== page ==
And here's the other thing:  All these things Joseph did, from the moment He first obeyed and took Mary to be his wife onward, he did WITH Jesus.  Think about that.  Jesus was always present.  Yes, yes, I know, He was a baby, small child, little boy. But the metaphor is a good and useful one for us, because we are not left alone even to obey by our own strength.  In fact, trying to obey by our own strength is likely to doom us to failure--at some point or other.  Instant obedience is only possible, I believe, if the Holy Spirit empowers us to it.  If He pierces our ears with an awl so that we are His servants for life.

(By the way, it was when I read those verses in Exodus at the age of 24 that I decided to get my ears pierced.  Before that I'd resisted.  Since, I've LOVED this pierced sense of being His Servant.)

Saturday, May 21, 2011

That day

When I was in high school, many of my guy friends had this saying, motto or slogan or whatever you call it: "Bachelor 'til [the] Rapture."  And while I understood the passion which motivated the sentiment, it was both baffling and annoying to my oh-so-hopeful heart that the best and...da! ONLY Christian guys around were patently NOT going to get involved with a girl, not now, not ever.  Their desire to stay single had a profound effect on my life, no matter what I wished or hoped or dreamed, which seemed very unfair. (I do thank God now that He protected them--and me by extension--because our lives have been much richer for having our concentrating on Him during those first, important years of faith)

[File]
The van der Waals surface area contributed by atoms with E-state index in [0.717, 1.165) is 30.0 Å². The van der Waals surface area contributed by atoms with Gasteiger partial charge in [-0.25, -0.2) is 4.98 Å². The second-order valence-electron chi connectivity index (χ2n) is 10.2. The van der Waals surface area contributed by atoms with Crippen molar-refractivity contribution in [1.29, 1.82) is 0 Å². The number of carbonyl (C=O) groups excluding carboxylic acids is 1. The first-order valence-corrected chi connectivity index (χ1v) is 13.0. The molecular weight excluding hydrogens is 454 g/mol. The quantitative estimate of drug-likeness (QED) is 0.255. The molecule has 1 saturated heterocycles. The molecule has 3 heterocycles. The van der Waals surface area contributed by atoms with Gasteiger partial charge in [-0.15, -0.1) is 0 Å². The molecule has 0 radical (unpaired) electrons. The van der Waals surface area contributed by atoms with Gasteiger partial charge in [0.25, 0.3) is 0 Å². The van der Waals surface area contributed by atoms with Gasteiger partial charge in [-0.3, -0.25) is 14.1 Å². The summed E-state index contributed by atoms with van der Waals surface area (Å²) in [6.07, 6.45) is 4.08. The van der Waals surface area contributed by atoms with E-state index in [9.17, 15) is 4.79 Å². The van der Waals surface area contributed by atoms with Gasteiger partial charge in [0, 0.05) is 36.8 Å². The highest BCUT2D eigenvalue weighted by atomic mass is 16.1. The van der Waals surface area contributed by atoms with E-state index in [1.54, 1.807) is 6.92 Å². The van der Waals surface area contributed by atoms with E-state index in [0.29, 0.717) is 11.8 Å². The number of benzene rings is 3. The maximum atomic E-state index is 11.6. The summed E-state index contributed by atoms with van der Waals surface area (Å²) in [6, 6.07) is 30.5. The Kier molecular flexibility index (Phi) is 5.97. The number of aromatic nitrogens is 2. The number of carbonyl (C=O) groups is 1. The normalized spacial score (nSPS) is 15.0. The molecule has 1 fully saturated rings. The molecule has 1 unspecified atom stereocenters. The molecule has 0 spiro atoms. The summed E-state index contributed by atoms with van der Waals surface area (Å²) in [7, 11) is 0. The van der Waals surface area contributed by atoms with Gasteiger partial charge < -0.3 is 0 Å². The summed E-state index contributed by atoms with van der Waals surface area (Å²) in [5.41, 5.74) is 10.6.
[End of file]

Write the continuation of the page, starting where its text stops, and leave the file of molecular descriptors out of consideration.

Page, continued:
These earnest, serious, Christ-loving young men believed (as we all did!) that His return would be soon and very soon.  But we weren't alone, of course.  Throughout history, Christians have been looking at the skies, expecting to see Him returning in His glory.  The apostles didn't even believe a generation would pass until that day would come.  But generations passed.  Christians fell, died still waiting for Him.

And, of course, the prophecies grew.  Predictions began almost immediately.  And you know what? So far, every single one of those predictions about when Jesus will return have been wrong.  DEAD WRONG.  Of course, men and women will continue to look at the skies, continue to try to read the scriptures--particularly those certain books that hold mysteries, God-inspired mysteries--to figure out the season, date and time of Jesus' return.  There's that whole Nostradamus thing that people pile onto every few dozen years.  You remember him, don't you?  That's the book in the Bible where...oh wait, that's right, he was just a man. Just a plain old man looking at the sky--at night--and thinking he had it all figured out, with a few thousand caveats, of course.  You know, all those outs so that when his predictions were wrong it wouldn't be on him.